In 1993, Pueblo City Council adopted the tagline "Home of Heroes" for the city due to the fact that Pueblo can claim more recipients of the Medal per capita than any other city in the United States. On July 1, 1993, the Congressional Record recognized Pueblo as the "Home of Heroes." A memorial to the recipients of the medal is at the Pueblo Convention Center. Central High School is known as the "School of Heroes," as it is the alma mater of two recipients, Sitter and Crawford.


Pueblo is located at 38°16′1″N 104°37′13″W / 38.26694°N 104.62028°W / 38.26694; -104.62028 (38.266933, −104.620393).

According to the United States Census Bureau, the city has a total area of 45.4 square miles (117.6 km2), of which, 45.1 square miles (116.8 km2) is land and 0.3 square miles (0.78 km2) is water (99.34% and 0.66% respectively).

Pueblo is 100 miles (160 km) south of Denver and is on the front range of the Rocky Mountains.


Pueblo sits in a high desert area of terrain in southern Colorado and is near the western edge of the Southwestern Tablelands ecology region. Pueblo has a steppe climate (Köppen BSk), with four distinct seasons. Winter days are usually mild, but the high does not surpass freezing on an average 15.3 days per year, and lows fall to 0 °F (−18 °C) or below on 7.8 nights. Snowfall usually falls in light amounts, and due to the high altitude, and the accompanying stronger sun, rarely remains on the ground for long. January is the snowiest month, followed by March, and the seasonal average is 31.8 inches (81 cm); however, snow is uncommon in October, and May or September snow is exceedingly rare, with an average first and last date of measurable (≥0.1 in or 0.25 cm) snowfall being November 6 and April 15, respectively. Summers are hot and dry, with 90 °F (32 °C) or greater highs are on average seen 66.7 days per year, with 100 °F (38 °C) or greater on 10.2 days. Diurnal temperature ranges are large throughout the year, averaging 33.4 °F (18.6 °C).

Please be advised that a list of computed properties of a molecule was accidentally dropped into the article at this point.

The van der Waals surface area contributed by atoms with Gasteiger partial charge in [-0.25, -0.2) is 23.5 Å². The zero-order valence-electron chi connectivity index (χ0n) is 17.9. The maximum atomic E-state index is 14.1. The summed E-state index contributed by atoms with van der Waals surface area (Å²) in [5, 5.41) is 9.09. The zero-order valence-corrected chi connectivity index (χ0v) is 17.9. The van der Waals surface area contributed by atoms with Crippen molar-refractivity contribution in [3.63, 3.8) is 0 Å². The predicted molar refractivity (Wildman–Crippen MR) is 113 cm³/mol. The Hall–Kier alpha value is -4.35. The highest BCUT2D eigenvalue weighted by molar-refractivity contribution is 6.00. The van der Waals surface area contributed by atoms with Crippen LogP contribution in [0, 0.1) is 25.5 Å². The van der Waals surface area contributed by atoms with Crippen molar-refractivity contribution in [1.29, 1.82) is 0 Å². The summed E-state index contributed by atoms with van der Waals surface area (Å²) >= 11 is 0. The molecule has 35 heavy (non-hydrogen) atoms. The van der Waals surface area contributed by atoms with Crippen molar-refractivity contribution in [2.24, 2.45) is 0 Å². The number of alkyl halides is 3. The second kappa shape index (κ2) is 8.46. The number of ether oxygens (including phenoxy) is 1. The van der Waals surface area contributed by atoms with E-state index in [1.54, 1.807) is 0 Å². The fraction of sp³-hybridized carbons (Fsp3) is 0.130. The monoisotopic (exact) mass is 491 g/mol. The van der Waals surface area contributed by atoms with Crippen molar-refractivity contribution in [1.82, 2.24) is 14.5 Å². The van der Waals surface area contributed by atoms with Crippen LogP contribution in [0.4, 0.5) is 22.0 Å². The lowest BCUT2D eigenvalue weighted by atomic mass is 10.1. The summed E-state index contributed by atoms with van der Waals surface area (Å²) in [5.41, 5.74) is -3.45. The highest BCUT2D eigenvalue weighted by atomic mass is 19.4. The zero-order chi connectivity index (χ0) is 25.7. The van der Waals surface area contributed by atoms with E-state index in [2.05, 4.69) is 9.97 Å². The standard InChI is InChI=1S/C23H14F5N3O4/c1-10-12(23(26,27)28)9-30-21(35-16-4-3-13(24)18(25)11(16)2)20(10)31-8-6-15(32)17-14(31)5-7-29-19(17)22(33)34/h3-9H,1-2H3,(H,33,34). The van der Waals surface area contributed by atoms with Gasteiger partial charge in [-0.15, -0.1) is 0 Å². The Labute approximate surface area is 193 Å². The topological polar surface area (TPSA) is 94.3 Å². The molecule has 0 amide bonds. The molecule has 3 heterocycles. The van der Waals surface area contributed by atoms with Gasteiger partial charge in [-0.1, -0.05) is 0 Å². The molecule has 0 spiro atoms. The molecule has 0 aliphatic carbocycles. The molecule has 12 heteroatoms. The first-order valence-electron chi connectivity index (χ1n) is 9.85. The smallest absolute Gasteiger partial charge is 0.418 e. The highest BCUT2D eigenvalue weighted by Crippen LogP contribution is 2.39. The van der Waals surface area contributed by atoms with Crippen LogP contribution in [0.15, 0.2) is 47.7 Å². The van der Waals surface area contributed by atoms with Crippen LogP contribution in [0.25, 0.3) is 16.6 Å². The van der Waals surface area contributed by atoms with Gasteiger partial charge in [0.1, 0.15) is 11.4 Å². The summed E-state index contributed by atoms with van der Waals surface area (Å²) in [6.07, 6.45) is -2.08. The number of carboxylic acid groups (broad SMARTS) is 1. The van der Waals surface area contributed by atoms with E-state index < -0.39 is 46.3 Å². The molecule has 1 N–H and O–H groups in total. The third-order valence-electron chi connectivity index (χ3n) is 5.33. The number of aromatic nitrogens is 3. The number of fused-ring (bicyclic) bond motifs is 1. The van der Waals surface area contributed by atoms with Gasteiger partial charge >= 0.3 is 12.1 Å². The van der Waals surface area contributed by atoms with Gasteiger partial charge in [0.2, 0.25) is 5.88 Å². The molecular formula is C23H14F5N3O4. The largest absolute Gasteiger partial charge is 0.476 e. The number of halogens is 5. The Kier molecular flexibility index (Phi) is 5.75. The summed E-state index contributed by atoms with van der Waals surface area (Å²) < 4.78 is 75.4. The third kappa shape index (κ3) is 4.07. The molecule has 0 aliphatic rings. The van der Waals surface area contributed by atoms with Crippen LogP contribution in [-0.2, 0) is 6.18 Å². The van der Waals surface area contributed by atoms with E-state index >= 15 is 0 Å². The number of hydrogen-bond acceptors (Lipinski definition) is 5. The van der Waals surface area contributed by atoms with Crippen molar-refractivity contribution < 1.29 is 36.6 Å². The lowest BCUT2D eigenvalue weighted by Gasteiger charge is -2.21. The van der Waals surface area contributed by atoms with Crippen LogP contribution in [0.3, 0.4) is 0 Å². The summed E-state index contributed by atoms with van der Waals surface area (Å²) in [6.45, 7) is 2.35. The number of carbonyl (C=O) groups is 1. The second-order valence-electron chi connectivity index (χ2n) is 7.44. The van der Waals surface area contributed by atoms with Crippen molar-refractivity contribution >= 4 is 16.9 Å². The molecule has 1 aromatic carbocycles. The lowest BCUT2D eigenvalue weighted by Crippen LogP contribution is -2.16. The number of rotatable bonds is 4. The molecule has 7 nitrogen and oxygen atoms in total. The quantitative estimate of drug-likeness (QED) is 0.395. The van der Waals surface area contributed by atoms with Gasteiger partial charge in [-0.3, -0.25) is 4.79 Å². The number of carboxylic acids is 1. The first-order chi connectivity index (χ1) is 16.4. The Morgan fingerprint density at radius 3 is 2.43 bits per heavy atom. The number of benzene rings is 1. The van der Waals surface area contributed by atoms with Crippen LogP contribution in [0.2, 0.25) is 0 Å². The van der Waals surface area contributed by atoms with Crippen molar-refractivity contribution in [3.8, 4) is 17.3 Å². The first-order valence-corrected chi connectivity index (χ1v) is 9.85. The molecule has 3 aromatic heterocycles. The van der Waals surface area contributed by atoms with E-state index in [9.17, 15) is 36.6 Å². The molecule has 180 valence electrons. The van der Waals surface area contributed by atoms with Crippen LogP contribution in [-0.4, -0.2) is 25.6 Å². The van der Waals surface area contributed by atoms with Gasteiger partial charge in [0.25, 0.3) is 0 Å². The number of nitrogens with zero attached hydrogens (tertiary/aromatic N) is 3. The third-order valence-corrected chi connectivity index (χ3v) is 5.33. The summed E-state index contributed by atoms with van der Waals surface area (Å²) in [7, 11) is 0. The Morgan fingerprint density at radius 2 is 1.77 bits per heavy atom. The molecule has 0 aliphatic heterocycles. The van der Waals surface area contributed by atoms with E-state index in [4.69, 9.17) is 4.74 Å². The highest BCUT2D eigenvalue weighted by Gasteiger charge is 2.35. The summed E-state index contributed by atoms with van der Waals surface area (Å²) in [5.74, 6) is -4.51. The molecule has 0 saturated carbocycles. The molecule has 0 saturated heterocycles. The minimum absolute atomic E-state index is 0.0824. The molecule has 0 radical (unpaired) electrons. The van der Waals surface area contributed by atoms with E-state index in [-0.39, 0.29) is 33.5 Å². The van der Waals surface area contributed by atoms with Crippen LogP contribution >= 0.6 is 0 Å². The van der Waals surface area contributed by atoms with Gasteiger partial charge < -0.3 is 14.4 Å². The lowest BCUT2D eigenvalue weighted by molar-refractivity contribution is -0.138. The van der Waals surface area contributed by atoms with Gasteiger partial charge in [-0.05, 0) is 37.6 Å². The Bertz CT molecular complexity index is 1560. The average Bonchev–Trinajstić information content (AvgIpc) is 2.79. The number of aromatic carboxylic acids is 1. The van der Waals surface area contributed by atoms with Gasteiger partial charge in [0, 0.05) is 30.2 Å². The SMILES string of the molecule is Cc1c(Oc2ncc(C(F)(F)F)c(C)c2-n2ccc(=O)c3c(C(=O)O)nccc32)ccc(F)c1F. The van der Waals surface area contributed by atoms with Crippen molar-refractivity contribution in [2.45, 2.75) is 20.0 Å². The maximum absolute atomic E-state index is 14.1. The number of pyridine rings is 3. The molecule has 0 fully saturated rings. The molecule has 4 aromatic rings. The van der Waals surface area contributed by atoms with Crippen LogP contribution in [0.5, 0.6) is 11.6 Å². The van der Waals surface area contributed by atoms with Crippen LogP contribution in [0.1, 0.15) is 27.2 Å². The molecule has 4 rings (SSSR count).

Precipitation is generally low, with the winter months receiving very little. Sunshine is abundant throughout the year, with an annual total of nearly 3470, or 78% of the possible total. Pueblo is considered a high desert climate, and sits on the desert lands in southern Colorado between Pueblo and the Royal Gorge.

Climate data for Pueblo, Colorado (1981–2010 normals, extremes 1888–present)
Month Jan Feb Mar Apr May Jun Jul Aug Sep Oct Nov Dec Year
Record high °F (°C) 81
Average high °F (°C) 47.0
Daily mean °F (°C) 30.5
Average low °F (°C) 14.0
Record low °F (°C) −29
Precipitation inches (mm) 0.35
Snowfall inches (cm) 6.5
Humidity 57.1 52.1 48.7 43.5 44.6 44.9 49.3 51.5 50.2 47.0 57.1 56.6 50.2
Avg. precipitation days 4.0 3.7 6.3 6.6 7.9 7.1 9.1 9.5 5.6 4.1 3.9 4.1 71.9
Avg. snowy days 4.3 3.5 3.8 2.1 0.3 0 0 0 0.2 0.7 2.7 4.3 21.8
Sunshine hours 231.0 227.3 284.0 315.1 344.2 360.0 358.8 336.8 298.7 275.5 219.7 210.7 3,461.8
Source: NOAA (relative humidity and sun 1961–1990)


Historic Arkansas Riverwalk of Pueblo
Pueblo River Walk in 2017.
Historical population
Census Pop.
1870 666
1880 3,217 383.0%
1890 24,558 663.4%
1900 28,157 14.7%
1910 41,747 48.3%
1920 43,050 3.1%
1930 50,096 16.4%
1940 52,162 4.1%
1950 63,685 22.1%
1960 91,181 43.2%
1970 97,774 7.2%
1980 101,686 4.0%
1990 98,640 −3.0%
2000 102,121 3.5%
2010 106,595 4.4%
2020 111,876 5.0%